200:2 The Kúrma is the only Puráńa in which the white island, Śweta-dwípa, the abode of Vishńu, is included in the geography of the world: an incidental description of it is quoted by Col. Wilford from the Uttara Khańd́a of the Padma Puráńa (As. Res. XI. 99); and it is in this and in the Brahma Vaivartta that allusions to it are most frequent and copious.

200:3 A slight alteration has been here made in the order of the description.

201:4 The description of the Dwípas in the Agni, Bráhma, Kúrma, and Váyu Puráńas agrees with that of our text. The Márkańd́eya, Linga, and Matsya contain no details. The Bhágavata and Padma follow the same order as the Vishńu, &c. but alter all the names, and, many of the measurements. The account of the Mahábhárata is very irregular and confused. The variations throw no additional light upon the geographical system of the Puráńas. Some traces of this appear discoverable in the west; and the seven Dwípas, with their surrounding seas, may have some connexion with the notion of the seven climates, as Col. Wilford has supposed. That learned, but fanciful writer bestowed great pains upon the verification of these fictions, and imagined the different Dwípas to represent actual divisions of the globe: Jambu being India; Kuśa, the Kush of Scripture, or the countries between Mesopotamia and India: Plaksha being Asia Minor; Śálmali, eastern Europe; Krauncha, Germany; Śáka, the British isles; and Pushkara, Iceland. The white or silver island, or island of the moon, was also, according to him, the island of Great Britain. Whatever may be thought of his conclusions, his essays on these subjects, particularly in the eighth, tenth, and eleventh volumes of the Asiatic Researches, contain much curious and interesting matter.

202:5 Although the Hindus seem to have had a notion of the cause of the tides, they were not very accurate observers of the effect. The extreme rise of the tide in the Hugli river has never exceeded twenty feet, and its average is about fifteen. (As. Res. vol. XVIII. Kyd on the Tides of the Hugli.)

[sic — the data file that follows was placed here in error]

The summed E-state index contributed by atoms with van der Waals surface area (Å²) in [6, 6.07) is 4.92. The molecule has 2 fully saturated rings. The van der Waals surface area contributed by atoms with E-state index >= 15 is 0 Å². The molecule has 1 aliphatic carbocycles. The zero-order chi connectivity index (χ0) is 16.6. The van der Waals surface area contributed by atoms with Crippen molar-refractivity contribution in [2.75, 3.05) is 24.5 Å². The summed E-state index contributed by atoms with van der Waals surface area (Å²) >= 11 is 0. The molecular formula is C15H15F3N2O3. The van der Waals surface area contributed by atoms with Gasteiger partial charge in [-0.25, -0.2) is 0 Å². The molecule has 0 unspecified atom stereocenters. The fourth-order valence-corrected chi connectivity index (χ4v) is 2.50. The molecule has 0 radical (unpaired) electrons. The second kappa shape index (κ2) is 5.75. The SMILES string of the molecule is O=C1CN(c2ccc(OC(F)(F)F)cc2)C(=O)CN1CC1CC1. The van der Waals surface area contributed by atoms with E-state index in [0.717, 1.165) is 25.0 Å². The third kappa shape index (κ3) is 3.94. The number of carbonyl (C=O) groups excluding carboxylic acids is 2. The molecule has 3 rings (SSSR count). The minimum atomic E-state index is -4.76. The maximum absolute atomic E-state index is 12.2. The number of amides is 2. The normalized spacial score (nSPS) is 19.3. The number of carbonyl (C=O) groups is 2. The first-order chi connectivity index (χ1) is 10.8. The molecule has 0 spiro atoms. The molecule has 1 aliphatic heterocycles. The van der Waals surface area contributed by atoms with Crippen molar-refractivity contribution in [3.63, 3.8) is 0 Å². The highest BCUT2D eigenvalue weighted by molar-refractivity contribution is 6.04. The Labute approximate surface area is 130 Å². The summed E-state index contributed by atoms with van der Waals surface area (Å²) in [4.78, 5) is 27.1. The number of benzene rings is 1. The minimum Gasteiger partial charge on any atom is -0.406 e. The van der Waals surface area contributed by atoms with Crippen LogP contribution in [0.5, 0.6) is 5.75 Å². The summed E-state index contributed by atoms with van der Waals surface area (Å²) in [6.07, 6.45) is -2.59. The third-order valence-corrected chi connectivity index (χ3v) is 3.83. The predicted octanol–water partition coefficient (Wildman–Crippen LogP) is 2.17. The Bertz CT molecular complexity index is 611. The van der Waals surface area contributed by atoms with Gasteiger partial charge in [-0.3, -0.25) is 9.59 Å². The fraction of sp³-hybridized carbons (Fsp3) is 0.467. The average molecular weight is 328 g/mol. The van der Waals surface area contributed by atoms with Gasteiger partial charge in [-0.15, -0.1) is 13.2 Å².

202:6 The Ańd́a kat́áha. The Kat́áha is properly a shallow hemispherical vessel, a saucer; but compounded in this form, implies the shell of the mundane egg. The Bhágavata thus describes these portions of the world: "Beyond the sea of fresh water is the mountain belt, called Lokáloka, the circular boundary between the world and void space. The interval between Meru and Mánasottara is the land of living beings. Beyond the fresh water sea is the region of gold, which shines like the bright surface of a mirror, but from which no sensible object presented to it is ever reflected, and consequently it is avoided by living creatures. The mountain range by which it is encircled is termed Lokáloka, because the world is separated by it from that which is not world; for which purpose it was placed by Íśwara on the limit of the three worlds; and its height and breadth are such that the rays of the heavenly luminaries, from the sun to the polar-star, which spread over the regions within the mountain, cannot penetrate beyond it." According to Col. Wilford, however, there is a chasm in the belt, and a sea beyond it, where Vishńu abides; but he has not given his authorities for this. (As. Res. XI. 54.) The Mohammedan legends of Koh Kaf, 'the stony girdle that surrounds the world,' are evidently connected with the Lokáloka of the Hindus. According to the Śiva Tantra, the El Dorado, at the foot of the Lokáloka mountains, is the play-ground of the gods.

203:7 This comprises the planetary spheres; for the diameter of the seven zones and oceans--each ocean being of the same diameter as the continent it encloses, and each successive continent being twice the diameter of that which precedes it--amounts to but two crones and fifty-four lacs. The golden land is twice the diameter of Pushkara, or two crones and fifty-six lacs; and the Lokáloka is but ten thousand Yojanas. So that the whole is five crores ten lacs and ten thousand ( According to the Śiva Tantra, the golden land is ten crores of Yojanas, making, with the seven continents, one fourth of the whole measurement. Other calculations occur, the incompatibility of which is said by the commentators on our text, and on that of the Bhágavata, to arise from reference being made to different Kalpas, and they quote the same stanza to this effect: 'Whenever any contradictions in different Puráńas are observed, they are ascribed by the pious to differences of Kalpas and the like.'